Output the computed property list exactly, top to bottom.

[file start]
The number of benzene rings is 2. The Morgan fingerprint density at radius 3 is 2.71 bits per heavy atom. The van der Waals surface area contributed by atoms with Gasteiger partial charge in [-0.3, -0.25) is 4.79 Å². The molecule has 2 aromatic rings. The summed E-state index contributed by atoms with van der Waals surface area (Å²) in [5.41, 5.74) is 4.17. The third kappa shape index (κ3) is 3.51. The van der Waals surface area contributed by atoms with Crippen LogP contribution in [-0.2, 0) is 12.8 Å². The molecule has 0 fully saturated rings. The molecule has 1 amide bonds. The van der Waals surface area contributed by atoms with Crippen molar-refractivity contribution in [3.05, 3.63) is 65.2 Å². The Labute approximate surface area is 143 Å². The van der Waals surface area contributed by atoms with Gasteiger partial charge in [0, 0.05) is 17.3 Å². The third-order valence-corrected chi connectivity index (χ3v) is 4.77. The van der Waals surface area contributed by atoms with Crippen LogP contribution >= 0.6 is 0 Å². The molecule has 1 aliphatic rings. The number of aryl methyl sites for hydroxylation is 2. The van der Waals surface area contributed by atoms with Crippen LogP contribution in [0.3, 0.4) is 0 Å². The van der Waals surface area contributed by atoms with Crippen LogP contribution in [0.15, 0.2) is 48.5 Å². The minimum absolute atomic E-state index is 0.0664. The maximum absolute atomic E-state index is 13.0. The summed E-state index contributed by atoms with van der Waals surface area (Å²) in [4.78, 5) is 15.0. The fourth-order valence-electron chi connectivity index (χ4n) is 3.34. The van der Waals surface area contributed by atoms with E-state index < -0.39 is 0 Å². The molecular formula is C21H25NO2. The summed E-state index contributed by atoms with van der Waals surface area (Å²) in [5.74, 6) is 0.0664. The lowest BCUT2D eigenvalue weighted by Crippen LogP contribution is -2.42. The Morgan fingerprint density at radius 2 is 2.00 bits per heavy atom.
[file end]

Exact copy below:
The number of benzene rings is 2. The Morgan fingerprint density at radius 3 is 2.71 bits per heavy atom. The van der Waals surface area contributed by atoms with Gasteiger partial charge in [-0.3, -0.25) is 4.79 Å². The molecule has 2 aromatic rings. The summed E-state index contributed by atoms with van der Waals surface area (Å²) in [5.41, 5.74) is 4.17. The third kappa shape index (κ3) is 3.51. The van der Waals surface area contributed by atoms with Crippen LogP contribution in [-0.2, 0) is 12.8 Å². The molecule has 0 fully saturated rings. The molecule has 1 amide bonds. The van der Waals surface area contributed by atoms with Crippen molar-refractivity contribution in [3.05, 3.63) is 65.2 Å². The Labute approximate surface area is 143 Å². The van der Waals surface area contributed by atoms with Gasteiger partial charge in [0, 0.05) is 17.3 Å². The third-order valence-corrected chi connectivity index (χ3v) is 4.77. The van der Waals surface area contributed by atoms with Crippen LogP contribution >= 0.6 is 0 Å². The molecule has 1 aliphatic rings. The number of aryl methyl sites for hydroxylation is 2. The van der Waals surface area contributed by atoms with Crippen LogP contribution in [0.3, 0.4) is 0 Å². The van der Waals surface area contributed by atoms with Crippen LogP contribution in [0.15, 0.2) is 48.5 Å². The minimum absolute atomic E-state index is 0.0664. The maximum absolute atomic E-state index is 13.0. The summed E-state index contributed by atoms with van der Waals surface area (Å²) in [4.78, 5) is 15.0. The fourth-order valence-electron chi connectivity index (χ4n) is 3.34. The van der Waals surface area contributed by atoms with E-state index < -0.39 is 0 Å². The molecular formula is C21H25NO2. The summed E-state index contributed by atoms with van der Waals surface area (Å²) in [5.74, 6) is 0.0664. The lowest BCUT2D eigenvalue weighted by Crippen LogP contribution is -2.42. The Morgan fingerprint density at radius 2 is 2.00 bits per heavy atom.